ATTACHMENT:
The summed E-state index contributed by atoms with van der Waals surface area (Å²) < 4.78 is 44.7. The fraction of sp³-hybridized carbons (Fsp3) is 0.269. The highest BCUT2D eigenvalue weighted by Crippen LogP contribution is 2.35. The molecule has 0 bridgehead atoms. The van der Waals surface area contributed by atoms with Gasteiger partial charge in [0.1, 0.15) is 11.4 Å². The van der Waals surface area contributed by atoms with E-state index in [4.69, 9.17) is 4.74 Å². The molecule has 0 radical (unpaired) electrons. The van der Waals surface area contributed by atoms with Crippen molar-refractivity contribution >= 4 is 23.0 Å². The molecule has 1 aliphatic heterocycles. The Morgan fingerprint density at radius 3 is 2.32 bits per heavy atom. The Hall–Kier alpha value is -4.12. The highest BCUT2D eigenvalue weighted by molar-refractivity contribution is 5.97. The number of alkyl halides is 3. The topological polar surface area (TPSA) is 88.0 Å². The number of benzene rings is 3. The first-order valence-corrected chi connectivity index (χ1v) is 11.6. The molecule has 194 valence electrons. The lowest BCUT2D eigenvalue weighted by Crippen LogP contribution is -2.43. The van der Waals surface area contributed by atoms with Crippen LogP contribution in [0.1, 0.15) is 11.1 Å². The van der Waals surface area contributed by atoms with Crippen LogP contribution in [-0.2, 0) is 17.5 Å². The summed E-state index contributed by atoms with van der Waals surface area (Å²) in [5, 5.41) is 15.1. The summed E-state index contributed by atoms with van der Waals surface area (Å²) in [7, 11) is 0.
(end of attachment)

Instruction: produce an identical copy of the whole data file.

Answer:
The summed E-state index contributed by atoms with van der Waals surface area (Å²) < 4.78 is 44.7. The fraction of sp³-hybridized carbons (Fsp3) is 0.269. The highest BCUT2D eigenvalue weighted by Crippen LogP contribution is 2.35. The molecule has 0 bridgehead atoms. The van der Waals surface area contributed by atoms with Gasteiger partial charge in [0.1, 0.15) is 11.4 Å². The van der Waals surface area contributed by atoms with E-state index in [4.69, 9.17) is 4.74 Å². The molecule has 0 radical (unpaired) electrons. The van der Waals surface area contributed by atoms with Crippen molar-refractivity contribution >= 4 is 23.0 Å². The molecule has 1 aliphatic heterocycles. The Morgan fingerprint density at radius 3 is 2.32 bits per heavy atom. The Hall–Kier alpha value is -4.12. The highest BCUT2D eigenvalue weighted by molar-refractivity contribution is 5.97. The number of alkyl halides is 3. The topological polar surface area (TPSA) is 88.0 Å². The number of benzene rings is 3. The first-order valence-corrected chi connectivity index (χ1v) is 11.6. The molecule has 194 valence electrons. The lowest BCUT2D eigenvalue weighted by Crippen LogP contribution is -2.43. The van der Waals surface area contributed by atoms with Crippen LogP contribution in [0.1, 0.15) is 11.1 Å². The van der Waals surface area contributed by atoms with Crippen LogP contribution in [-0.2, 0) is 17.5 Å². The summed E-state index contributed by atoms with van der Waals surface area (Å²) in [5, 5.41) is 15.1. The summed E-state index contributed by atoms with van der Waals surface area (Å²) in [7, 11) is 0.